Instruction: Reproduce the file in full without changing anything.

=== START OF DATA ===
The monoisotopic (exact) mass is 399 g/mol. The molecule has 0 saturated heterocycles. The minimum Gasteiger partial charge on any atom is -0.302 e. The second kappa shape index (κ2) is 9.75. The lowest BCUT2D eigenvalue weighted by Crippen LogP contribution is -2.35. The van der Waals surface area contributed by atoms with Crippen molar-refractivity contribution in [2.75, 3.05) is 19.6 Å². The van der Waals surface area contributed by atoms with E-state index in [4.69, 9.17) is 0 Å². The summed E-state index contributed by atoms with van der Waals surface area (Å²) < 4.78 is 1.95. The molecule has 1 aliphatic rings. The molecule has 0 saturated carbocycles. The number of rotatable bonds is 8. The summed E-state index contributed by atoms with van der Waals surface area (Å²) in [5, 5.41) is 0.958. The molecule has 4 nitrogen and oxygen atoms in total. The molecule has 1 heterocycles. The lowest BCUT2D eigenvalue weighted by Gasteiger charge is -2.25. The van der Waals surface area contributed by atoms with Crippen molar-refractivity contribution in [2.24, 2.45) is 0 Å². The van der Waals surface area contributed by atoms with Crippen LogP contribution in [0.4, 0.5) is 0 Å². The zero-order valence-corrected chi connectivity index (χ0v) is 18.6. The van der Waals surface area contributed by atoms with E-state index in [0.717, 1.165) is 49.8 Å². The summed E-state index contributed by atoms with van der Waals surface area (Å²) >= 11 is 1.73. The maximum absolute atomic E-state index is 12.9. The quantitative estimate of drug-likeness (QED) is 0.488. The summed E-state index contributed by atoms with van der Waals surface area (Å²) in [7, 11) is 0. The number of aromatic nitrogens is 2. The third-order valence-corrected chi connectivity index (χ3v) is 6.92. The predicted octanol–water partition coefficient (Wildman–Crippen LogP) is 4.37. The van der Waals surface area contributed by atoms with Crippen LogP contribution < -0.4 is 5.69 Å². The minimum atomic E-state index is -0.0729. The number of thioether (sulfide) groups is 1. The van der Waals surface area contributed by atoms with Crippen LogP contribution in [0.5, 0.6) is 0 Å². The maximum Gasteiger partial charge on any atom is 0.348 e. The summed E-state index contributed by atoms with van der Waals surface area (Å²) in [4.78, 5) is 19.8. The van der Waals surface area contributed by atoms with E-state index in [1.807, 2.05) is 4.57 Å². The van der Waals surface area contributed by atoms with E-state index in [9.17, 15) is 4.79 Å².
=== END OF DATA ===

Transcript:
The monoisotopic (exact) mass is 399 g/mol. The molecule has 0 saturated heterocycles. The minimum Gasteiger partial charge on any atom is -0.302 e. The second kappa shape index (κ2) is 9.75. The lowest BCUT2D eigenvalue weighted by Crippen LogP contribution is -2.35. The van der Waals surface area contributed by atoms with Crippen molar-refractivity contribution in [2.75, 3.05) is 19.6 Å². The van der Waals surface area contributed by atoms with E-state index in [4.69, 9.17) is 0 Å². The summed E-state index contributed by atoms with van der Waals surface area (Å²) < 4.78 is 1.95. The molecule has 1 aliphatic rings. The molecule has 0 saturated carbocycles. The number of rotatable bonds is 8. The summed E-state index contributed by atoms with van der Waals surface area (Å²) in [5, 5.41) is 0.958. The molecule has 4 nitrogen and oxygen atoms in total. The molecule has 1 heterocycles. The lowest BCUT2D eigenvalue weighted by Gasteiger charge is -2.25. The van der Waals surface area contributed by atoms with Crippen molar-refractivity contribution in [2.24, 2.45) is 0 Å². The van der Waals surface area contributed by atoms with Crippen LogP contribution in [0.4, 0.5) is 0 Å². The zero-order valence-corrected chi connectivity index (χ0v) is 18.6. The van der Waals surface area contributed by atoms with E-state index in [0.717, 1.165) is 49.8 Å². The summed E-state index contributed by atoms with van der Waals surface area (Å²) >= 11 is 1.73. The maximum absolute atomic E-state index is 12.9. The quantitative estimate of drug-likeness (QED) is 0.488. The summed E-state index contributed by atoms with van der Waals surface area (Å²) in [7, 11) is 0. The number of aromatic nitrogens is 2. The third-order valence-corrected chi connectivity index (χ3v) is 6.92. The predicted octanol–water partition coefficient (Wildman–Crippen LogP) is 4.37. The van der Waals surface area contributed by atoms with Crippen LogP contribution < -0.4 is 5.69 Å². The minimum atomic E-state index is -0.0729. The number of thioether (sulfide) groups is 1. The van der Waals surface area contributed by atoms with Crippen LogP contribution in [0.5, 0.6) is 0 Å². The maximum Gasteiger partial charge on any atom is 0.348 e. The summed E-state index contributed by atoms with van der Waals surface area (Å²) in [4.78, 5) is 19.8. The van der Waals surface area contributed by atoms with E-state index in [1.807, 2.05) is 4.57 Å². The van der Waals surface area contributed by atoms with E-state index in [9.17, 15) is 4.79 Å².